Whether a complaint fails to state a claim under Section 1915(e)(2)(B)(ii) is governed by the same standard applicable to motions to dismiss under Federal Rule of Civil Procedure 12(b)(6). Thompson v. Rundle, 393 F.App'x 675, 678 (11th Cir. 2010). Under that standard, this Court must determine whether the complaint contains “sufficient factual matter, accepted as true, to ‘state a claim to relief that is plausible on its face.'” Ashcroft v. Iqbal, 556 U.S. 662, 678 (2009) (quoting Bell Atl. Corp. v. Twombly, 550 U.S. 544, 570 (2007)). A plaintiff must assert “more than labels and conclusions, and a formulaic recitation of the elements of a cause of action will not” suffice. Twombly, 550 U.S. at 555. Section 1915 also “accords judges not only the authority to dismiss a claim based on an indisputably meritless legal theory, but also the unusual power to pierce the veil of the complaint's factual allegations and dismiss those claims whose factual contentions are clearly baseless.” Bilal, 251 F.3d at 1349 (quoting Neitzke v. Williams, 490 U.S. 319, 327 (1989)).

         In its analysis, the Court will abide by the long-standing principle that the pleadings of unrepresented parties are held to a less stringent standard than those drafted by attorneys and, therefore, must be liberally construed. Haines v. Kerner, 404 U.S. 519, 520 (1972); Boxer X v. Harris, 437 F.3d 1107, 1110 (11th Cir. 2006) (“Pro se pleadings are held to a less stringent standard than pleadings drafted by attorneys.”) (emphasis omitted) (quoting Hughes v. Lott, 350 F.3d 1157, 1160 (11th Cir. 2003)). However, Plaintiff's unrepresented status will not excuse mistakes regarding procedural rules. McNeil v. United States, 508 U.S. 106, 113 (1993) (“We have never suggested that procedural rules in ordinary civil litigation should be interpreted so as to excuse mistakes by those who proceed without counsel.”). The requisite review of Plaintiff's Amended Complaint raises several doctrines of law, which the Court discusses in turn.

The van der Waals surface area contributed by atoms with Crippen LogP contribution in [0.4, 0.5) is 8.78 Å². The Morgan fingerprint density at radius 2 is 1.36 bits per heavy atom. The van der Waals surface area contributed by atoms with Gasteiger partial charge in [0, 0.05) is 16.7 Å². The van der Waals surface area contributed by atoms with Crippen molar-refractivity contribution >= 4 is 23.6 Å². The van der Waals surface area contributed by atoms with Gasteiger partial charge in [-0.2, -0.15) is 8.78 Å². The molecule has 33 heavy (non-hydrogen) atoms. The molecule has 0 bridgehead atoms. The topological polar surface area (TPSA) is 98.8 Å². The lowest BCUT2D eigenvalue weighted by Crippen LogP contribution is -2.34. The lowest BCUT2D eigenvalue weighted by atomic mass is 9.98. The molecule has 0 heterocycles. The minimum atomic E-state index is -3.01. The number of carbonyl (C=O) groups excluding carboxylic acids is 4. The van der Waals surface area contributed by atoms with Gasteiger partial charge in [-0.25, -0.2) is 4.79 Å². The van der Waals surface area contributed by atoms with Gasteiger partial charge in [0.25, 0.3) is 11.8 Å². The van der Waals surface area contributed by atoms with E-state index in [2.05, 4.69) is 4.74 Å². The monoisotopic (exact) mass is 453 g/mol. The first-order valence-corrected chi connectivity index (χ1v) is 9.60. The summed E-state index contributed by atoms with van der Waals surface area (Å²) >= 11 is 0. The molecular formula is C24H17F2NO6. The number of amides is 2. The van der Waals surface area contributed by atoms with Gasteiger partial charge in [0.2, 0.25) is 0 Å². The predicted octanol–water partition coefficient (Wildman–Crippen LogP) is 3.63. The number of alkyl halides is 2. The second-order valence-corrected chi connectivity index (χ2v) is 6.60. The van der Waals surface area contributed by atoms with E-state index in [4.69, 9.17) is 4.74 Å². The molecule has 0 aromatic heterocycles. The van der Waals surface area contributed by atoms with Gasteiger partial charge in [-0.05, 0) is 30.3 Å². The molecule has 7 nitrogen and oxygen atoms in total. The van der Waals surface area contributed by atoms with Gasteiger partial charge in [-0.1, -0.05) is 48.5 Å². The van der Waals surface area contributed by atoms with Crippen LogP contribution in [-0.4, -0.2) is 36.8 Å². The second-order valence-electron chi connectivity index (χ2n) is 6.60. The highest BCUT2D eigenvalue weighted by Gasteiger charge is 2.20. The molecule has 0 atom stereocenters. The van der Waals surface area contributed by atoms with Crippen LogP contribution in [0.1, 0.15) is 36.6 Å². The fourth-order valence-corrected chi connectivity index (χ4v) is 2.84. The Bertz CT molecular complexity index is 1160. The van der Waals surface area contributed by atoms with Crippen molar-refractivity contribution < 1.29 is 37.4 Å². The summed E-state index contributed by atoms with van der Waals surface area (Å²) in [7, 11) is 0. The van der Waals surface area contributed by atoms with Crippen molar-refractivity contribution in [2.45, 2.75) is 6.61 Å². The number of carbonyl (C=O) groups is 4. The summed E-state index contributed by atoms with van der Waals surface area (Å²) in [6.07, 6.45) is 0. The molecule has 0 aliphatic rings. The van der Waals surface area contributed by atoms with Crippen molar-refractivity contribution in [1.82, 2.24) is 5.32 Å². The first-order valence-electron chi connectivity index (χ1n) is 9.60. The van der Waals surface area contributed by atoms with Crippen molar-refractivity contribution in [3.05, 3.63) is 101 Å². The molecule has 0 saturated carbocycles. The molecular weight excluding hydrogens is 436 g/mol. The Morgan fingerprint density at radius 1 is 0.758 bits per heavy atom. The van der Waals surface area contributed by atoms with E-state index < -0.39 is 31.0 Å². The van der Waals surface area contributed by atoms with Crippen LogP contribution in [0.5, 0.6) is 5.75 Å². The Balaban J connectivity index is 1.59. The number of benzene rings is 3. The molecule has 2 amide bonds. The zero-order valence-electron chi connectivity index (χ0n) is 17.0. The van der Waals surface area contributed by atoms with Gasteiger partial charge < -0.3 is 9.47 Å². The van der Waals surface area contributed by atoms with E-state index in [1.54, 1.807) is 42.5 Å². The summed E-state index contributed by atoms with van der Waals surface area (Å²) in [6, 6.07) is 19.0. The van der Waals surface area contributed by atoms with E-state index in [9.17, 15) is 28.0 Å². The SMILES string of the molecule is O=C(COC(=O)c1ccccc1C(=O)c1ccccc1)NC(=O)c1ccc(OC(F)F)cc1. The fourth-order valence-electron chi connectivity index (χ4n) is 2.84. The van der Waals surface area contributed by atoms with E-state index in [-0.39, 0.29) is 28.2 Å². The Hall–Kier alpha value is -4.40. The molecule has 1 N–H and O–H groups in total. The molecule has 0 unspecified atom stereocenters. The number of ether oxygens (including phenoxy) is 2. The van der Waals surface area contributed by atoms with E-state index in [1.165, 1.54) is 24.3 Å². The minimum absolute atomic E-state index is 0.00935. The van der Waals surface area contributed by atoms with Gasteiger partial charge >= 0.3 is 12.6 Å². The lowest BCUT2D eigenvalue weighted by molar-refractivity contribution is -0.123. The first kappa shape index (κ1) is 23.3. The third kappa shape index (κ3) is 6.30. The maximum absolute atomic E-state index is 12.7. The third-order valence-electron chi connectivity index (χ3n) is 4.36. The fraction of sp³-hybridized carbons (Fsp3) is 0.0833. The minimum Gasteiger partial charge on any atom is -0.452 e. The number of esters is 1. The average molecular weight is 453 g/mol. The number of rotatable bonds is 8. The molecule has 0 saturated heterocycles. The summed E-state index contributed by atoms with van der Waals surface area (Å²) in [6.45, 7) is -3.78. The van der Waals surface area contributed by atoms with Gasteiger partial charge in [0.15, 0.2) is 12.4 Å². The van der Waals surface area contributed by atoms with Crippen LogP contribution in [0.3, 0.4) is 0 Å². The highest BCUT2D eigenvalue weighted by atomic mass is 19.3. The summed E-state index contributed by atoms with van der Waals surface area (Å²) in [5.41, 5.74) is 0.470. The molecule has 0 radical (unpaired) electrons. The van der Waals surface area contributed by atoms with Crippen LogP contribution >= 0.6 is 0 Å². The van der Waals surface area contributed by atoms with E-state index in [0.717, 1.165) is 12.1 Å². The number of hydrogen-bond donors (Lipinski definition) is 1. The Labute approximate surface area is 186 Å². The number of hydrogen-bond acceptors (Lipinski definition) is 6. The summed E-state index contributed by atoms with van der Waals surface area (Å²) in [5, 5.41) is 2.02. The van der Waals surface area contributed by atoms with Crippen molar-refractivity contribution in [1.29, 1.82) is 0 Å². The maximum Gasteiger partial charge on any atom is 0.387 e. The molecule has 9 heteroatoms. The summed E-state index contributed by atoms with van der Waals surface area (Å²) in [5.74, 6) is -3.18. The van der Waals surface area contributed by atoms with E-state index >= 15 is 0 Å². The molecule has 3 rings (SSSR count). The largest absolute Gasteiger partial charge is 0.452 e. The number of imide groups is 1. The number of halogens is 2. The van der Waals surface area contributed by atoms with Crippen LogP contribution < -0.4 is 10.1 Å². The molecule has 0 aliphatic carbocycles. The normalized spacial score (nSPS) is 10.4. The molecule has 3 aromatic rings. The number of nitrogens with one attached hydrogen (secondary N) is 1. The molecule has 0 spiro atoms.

DISCUSSION

         I. Plaintiff's Claims Against Defendants Williams, Smith, Mitchell, Santiago, Simmons, and Gomaz

         Plaintiff fails to make any factual allegations against Defendants Williams, Smith, Mitchell, Santiago, Simmons, or Gomaz. Plaintiff's allegations are analyzed under the Standard of Review set forth above, and the Court accepts Plaintiff's non-conclusory factual allegations as true, as the Court must at this stage. However, to state a claim for relief under Section 1983, Plaintiff must satisfy two elements. First, he must allege that an act or omission deprived him “of some right, privilege, or immunity secured by the Constitution or laws of the United States.” Hale v. Tallapoosa Cty., 50 F.3d 1579, 1582 (11th Cir. 1995). Second, Plaintiff must allege that the act or omission was committed by “a person acting under color of state law.” Id.

         As Plaintiff does not make any factual allegations against Defendants Williams, Smith, Mitchell, Santiago, Simmons, or Gomaz, he cannot sustain a Section 1983 claim against these Defendants. Id.; see also Fed.R.Civ.P. 8. Thus, the Court should DISMISS Plaintiff's claims against Defendants Williams, Smith, Mitchell, Santiago, Simmons, or Gomaz.

         II. Plaintiff's Claims Against Defendants ...